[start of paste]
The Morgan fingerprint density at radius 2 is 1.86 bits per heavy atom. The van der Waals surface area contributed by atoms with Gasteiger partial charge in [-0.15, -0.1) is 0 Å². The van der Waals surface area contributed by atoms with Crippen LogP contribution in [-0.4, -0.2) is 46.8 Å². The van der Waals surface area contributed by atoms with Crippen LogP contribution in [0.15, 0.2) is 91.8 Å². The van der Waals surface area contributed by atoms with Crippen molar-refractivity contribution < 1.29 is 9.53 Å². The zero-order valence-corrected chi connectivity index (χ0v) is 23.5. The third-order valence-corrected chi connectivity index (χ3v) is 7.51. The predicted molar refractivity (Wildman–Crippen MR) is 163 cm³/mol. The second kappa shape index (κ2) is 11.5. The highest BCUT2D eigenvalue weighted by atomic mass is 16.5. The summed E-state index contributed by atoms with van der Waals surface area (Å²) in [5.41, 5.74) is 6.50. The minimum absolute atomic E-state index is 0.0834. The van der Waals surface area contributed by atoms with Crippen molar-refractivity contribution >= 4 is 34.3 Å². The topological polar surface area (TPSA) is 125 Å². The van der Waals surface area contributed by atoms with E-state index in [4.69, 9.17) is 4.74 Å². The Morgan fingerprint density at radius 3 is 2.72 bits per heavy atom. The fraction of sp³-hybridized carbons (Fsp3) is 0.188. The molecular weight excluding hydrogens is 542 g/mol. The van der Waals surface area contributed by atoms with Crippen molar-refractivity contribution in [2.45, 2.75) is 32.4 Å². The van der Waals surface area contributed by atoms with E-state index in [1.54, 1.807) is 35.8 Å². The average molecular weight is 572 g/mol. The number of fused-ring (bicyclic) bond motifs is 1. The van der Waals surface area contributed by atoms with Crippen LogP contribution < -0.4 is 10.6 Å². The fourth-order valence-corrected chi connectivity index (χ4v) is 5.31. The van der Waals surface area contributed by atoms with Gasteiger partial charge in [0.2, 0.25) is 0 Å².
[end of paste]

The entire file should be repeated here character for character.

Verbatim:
The Morgan fingerprint density at radius 2 is 1.86 bits per heavy atom. The van der Waals surface area contributed by atoms with Gasteiger partial charge in [-0.15, -0.1) is 0 Å². The van der Waals surface area contributed by atoms with Crippen LogP contribution in [-0.4, -0.2) is 46.8 Å². The van der Waals surface area contributed by atoms with Crippen LogP contribution in [0.15, 0.2) is 91.8 Å². The van der Waals surface area contributed by atoms with Crippen molar-refractivity contribution < 1.29 is 9.53 Å². The zero-order valence-corrected chi connectivity index (χ0v) is 23.5. The third-order valence-corrected chi connectivity index (χ3v) is 7.51. The predicted molar refractivity (Wildman–Crippen MR) is 163 cm³/mol. The second kappa shape index (κ2) is 11.5. The highest BCUT2D eigenvalue weighted by atomic mass is 16.5. The summed E-state index contributed by atoms with van der Waals surface area (Å²) in [5.41, 5.74) is 6.50. The minimum absolute atomic E-state index is 0.0834. The van der Waals surface area contributed by atoms with Crippen molar-refractivity contribution >= 4 is 34.3 Å². The topological polar surface area (TPSA) is 125 Å². The van der Waals surface area contributed by atoms with E-state index in [4.69, 9.17) is 4.74 Å². The Morgan fingerprint density at radius 3 is 2.72 bits per heavy atom. The fraction of sp³-hybridized carbons (Fsp3) is 0.188. The molecular weight excluding hydrogens is 542 g/mol. The van der Waals surface area contributed by atoms with Crippen molar-refractivity contribution in [2.45, 2.75) is 32.4 Å². The van der Waals surface area contributed by atoms with E-state index in [1.54, 1.807) is 35.8 Å². The average molecular weight is 572 g/mol. The number of fused-ring (bicyclic) bond motifs is 1. The van der Waals surface area contributed by atoms with Crippen LogP contribution < -0.4 is 10.6 Å². The fourth-order valence-corrected chi connectivity index (χ4v) is 5.31. The van der Waals surface area contributed by atoms with Gasteiger partial charge in [0.2, 0.25) is 0 Å².